Right now, I am spending many hours on I-80 -- and I'm not done yet. I am still only in the middle of driving across country.
I love road trips.
Perhaps I inherited that from my mother (read more "Curses: Motherly Approval of the President"). We used to joke that my mother lived to haul crap back and forth across the country in her trusty trailer, as heaven forbid you ever throw anything away.
Or perhaps it's because the car is the one place I can blare my music and, most important, sing along at the top of my lungs. Or perhaps it's because a long road trip is enforced reflection time; the solitude and quiet of an open road is the perfect time to think about things -- whether life, questions, philosophy, or even, lord help us, politics.
So indeed I did. I did not spend time pondering the latest legislative parry or recent Supreme Court decisions, though I do often think about those things, sometimes to lament, sometimes to celebrate, which is probably why I felt no need to have them interrupt my quiet reverie.
What I spent time pondering was the classic disconnect between "outside the Beltway" and "inside the Beltway." As there is nothing that hammers this point home more than driving though middle America, stopping at gas stations in small towns and big cities, and getting to see and interact with those who do not live "inside the Beltway."
Here, I did not overhear people discussing the Texas legislature, DOMA, the Supreme Court, Congress, or even politics at all. Though of course we all know, everything is political. Here, despite or perhaps because of that thought, there was nothing that struck my highly-tuned political ear as profound political pronouncements. (Because something as "intellectual" as politics deserves alliteration.)
Here, despite the fact my Facebook newsfeed and Twitter feed had blown up with comments about courage and pink tennis shoes and equality in love, there was nothing. Though I did not ask, I was quite sure that most of the folks I stumbled across would not have had any idea. No. Here, what I overheard was conversations about finding jobs, losing jobs, struggling to make ends meet, and, obviously, the price of gas. Sometimes, about family members fighting in Afghanistan; once, sadly, about losing a brother there.
I did hear the words courage, bravery, and once, heroics. But not in description of a woman who had to do no more than stand and talk for some 11 hours (or even a man who did the same in the past). No. That, I am quite sure, would not register with any of these people -- many of whom, I would guess, have jobs that require that exact "courage" every single day.
No. Here, those words were reserved for the men and women they knew fighting far from home or even for those they knew here, fighting just to survive, to keep a roof over their heads, food on the table. Folks who did this every day -- many probably in the exact same circumstances themselves -- and yet who also took the time to volunteer at their church, to be involved in their community, or who simply remained seemingly unflappable.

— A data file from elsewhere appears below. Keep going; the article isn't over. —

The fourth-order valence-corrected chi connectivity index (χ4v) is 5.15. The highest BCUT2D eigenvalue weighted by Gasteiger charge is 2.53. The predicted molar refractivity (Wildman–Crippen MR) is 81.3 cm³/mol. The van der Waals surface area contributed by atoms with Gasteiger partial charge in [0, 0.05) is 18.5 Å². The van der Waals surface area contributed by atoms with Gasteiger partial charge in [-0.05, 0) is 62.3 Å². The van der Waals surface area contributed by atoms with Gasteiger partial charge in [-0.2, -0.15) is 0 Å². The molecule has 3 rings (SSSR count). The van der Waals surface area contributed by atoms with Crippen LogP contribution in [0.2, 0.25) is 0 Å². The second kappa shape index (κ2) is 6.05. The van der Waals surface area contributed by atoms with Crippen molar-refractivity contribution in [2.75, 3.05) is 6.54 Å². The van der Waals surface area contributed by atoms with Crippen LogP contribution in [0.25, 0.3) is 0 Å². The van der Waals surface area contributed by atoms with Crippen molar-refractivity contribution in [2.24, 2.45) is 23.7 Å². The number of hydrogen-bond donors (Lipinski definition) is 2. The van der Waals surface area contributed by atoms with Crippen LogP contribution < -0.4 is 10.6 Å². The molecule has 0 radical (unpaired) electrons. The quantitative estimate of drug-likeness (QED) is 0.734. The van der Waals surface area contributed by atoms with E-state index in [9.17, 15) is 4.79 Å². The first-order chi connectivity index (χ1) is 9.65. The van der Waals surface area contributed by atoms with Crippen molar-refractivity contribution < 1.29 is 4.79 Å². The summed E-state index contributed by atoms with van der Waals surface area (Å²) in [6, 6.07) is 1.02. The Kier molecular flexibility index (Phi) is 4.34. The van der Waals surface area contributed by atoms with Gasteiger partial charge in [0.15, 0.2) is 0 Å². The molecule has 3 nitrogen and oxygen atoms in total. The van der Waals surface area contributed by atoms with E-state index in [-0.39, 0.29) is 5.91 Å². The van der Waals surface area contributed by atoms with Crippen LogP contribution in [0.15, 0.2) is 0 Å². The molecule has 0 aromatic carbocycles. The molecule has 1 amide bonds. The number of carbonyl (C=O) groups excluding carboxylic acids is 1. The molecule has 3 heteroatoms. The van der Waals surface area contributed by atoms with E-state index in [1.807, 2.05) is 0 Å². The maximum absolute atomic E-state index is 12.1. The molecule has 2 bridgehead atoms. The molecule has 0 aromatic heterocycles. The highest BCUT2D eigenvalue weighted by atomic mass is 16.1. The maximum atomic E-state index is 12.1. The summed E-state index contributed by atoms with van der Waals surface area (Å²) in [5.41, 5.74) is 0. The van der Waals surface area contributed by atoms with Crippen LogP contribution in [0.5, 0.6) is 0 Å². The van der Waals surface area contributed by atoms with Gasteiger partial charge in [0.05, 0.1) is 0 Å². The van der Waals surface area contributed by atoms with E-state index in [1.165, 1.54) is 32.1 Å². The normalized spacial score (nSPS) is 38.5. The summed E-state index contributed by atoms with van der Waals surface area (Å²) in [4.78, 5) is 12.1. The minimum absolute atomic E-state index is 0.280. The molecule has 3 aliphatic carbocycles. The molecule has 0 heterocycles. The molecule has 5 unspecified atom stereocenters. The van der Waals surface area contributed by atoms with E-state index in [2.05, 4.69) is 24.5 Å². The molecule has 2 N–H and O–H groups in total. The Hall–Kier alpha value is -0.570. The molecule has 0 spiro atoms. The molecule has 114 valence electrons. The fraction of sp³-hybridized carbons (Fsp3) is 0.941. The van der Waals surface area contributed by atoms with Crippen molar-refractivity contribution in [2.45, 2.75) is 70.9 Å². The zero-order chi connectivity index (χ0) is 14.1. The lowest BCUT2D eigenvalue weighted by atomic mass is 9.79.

Such a Midwestern word, unflappable. Such a Midwestern trait. Such an important trait.
While "inside the Beltway" was all a-twitter over the 24-hour news cycle and latest sound bite to make the rounds, the people I came across while traveling through "outside the Beltway" were focused on the right-now cycle and the latest job opening to make the rounds. While "inside the Beltway" was aflutter over the whereabouts of Edward Snowden and Rusty the red panda, "outside the Beltway" I came across folks worked up over gas prices and food costs.
The disconnect is not even a complaint any more apparently. It's just a fact of life. At one point, it was still a grievance: those durn city folk inside the Beltway have no idea what is really going on out here in the middle of the country. Now? Acceptance seems to have lead to resignation.
I remember once ages ago, when I still worked full time for the U.S. Congress, visiting my grandmother in her tiny town in northeast Iowa, and being flabbergasted that the newspaper from the nearest city regulated national news to a couple paragraphs on page A5. Of course, I was firmly of the "inside the Beltway" cult then, so was horrified to think a tractor crash was front page news over debates in Congress. Now that I live in a small town myself, I'm thrilled that national news is regulated to inside the local paper.
It's amazing how less important, how frivolous in fact, "inside the Beltway" in general becomes when you are away from it. Local news, with its quick summary of national events, becomes far more relevant and important. It is said that air conditioning ruined national politics -- making it a full time job for politicians, as one could now survive the swamp upon which Washington, D.C. was built.
It's too bad, as I think Congress would be well served by spending less time in the swamp, and more time in the "real world"."That disconnect is a huge problem, not one we should resign ourselves to simply accepting. Perhaps every Member of Congress needs to do a road trip like I am -- not just in their own district, but across the country. See who the people who make up the very heart of our nation are. It might make a difference in that 24 news cycle, that bickering, that disconnect.
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